Instead of whole life insurance, they quickly switched and started pitching a fixed indexed annuity. In particular, a specific fixed indexed annuity represented by the insurance company, Allianz.
When I asked the investor how much information this advisor had on them, he said very minimally. All he knew was his approximate age and how much he had to invest.
For this supposed financial advisor to pitch an investment product – in particular, a fixed indexed annuity – without knowing anything about this client, I’d consider this financial malpractice.
Any advisor who doesn’t take the time and effort to get to know their client is only doing them harm and potentially causing them further financial injury.
If you start talking to any financial advisor about any sort of investment and they don’t ask you some of the basic questions, jump out of your seat, bolt to your car, and get the heck out of Dodge.
More Examples of Financial Malpractice
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I wish I could say that was the only example, but there are more.
A blog reader once contacted me and told me how an “advisor” told her to cash out her 401(k) and put the money toward an indexed universal life insurance policy.
Say what? The advisor never mentioned other options like, say, putting the money into a Roth IRA! Talk about financial malpractice! This kind of story makes me mad, and it should make you upset too.
Take a look at the full story I shared on the Good Financial Cents Facebook page:
This is why I get ticked off at other “financial advisors.” Blog reader contacts me because she doesn’t feel right . . . [read more]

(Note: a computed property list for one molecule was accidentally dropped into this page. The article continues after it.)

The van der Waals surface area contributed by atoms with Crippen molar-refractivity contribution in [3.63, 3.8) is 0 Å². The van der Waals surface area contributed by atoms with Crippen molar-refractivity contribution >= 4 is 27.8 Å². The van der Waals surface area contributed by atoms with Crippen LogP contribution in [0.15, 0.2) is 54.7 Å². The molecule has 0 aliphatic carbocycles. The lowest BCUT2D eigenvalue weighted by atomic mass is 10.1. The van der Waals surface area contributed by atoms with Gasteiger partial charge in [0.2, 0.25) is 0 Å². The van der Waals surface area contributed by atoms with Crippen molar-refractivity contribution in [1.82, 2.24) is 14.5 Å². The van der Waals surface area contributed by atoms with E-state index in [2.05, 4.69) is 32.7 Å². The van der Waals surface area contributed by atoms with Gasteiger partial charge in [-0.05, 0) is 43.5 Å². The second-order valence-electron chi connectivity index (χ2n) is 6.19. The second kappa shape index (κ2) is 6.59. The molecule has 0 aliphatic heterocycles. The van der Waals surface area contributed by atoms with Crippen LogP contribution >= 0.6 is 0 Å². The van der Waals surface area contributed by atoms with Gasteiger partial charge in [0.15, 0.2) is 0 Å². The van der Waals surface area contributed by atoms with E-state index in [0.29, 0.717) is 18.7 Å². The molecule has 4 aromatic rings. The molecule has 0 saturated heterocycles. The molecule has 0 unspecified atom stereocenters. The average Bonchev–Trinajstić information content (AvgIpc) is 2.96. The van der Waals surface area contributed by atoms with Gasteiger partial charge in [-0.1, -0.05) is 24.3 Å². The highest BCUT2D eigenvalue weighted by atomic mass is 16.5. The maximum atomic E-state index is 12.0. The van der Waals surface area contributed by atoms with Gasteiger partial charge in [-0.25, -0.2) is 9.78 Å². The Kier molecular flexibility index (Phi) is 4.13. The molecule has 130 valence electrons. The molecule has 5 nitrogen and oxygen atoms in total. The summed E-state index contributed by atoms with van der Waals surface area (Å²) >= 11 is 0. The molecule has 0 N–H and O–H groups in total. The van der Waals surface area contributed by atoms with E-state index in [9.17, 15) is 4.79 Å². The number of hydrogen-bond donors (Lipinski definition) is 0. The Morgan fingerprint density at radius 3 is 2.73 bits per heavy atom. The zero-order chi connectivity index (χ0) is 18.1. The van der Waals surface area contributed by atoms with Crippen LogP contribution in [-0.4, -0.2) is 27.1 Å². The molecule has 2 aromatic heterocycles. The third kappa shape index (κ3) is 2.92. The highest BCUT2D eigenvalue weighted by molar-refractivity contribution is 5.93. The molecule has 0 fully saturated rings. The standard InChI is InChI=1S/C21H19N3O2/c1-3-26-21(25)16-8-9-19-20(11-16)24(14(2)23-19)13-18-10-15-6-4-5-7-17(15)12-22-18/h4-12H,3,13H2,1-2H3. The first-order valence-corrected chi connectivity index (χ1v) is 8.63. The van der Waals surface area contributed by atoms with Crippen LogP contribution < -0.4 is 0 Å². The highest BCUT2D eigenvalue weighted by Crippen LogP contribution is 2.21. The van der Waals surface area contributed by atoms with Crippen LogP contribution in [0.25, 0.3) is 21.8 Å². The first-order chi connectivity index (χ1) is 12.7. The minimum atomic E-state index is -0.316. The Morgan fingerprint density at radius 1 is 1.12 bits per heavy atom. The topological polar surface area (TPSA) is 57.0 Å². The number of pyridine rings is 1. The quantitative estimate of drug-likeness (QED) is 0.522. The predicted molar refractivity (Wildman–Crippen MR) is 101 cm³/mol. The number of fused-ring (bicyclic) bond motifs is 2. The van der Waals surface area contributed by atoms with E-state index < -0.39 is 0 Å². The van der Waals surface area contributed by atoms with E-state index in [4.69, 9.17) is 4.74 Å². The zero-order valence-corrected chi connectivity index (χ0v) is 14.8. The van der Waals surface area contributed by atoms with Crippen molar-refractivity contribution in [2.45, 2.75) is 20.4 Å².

Posted by Good Financial Cents on Tuesday, June 9, 2015
Are You Ready for Yet Another Example?
Here’s another one from my Facebook page showing how commissions can sway some financial advisors to do what’s in their best interest – not their clients’ best interest.
Notice in this story how the client asked the right question:
I’m not sure if this tops yesterday’s rant on the “financial advisor,” aka sleazy salesperson, but it’s pretty darn…
Posted by Good Financial Cents on Wednesday, June 10, 2015
What You Need to Know Before You Get Burned by Financial Malpractice
It’s important to do your homework to prevent financial malpractice from happening to you.
If it does happen to you, you should know how to respond.
Here’s what you need to know before you get burned by financial malpractice. Pay attention!
How to Do a Background Check on Your Advisor
Thankfully, you can look into the background of most credentialed financial advisors.
But the unfortunate truth is that many people don’t look into the background of their financial advisors. They figure that since the advisor has a business, an office, and was referred to them by a friend, they’re someone they should trust to handle their finances.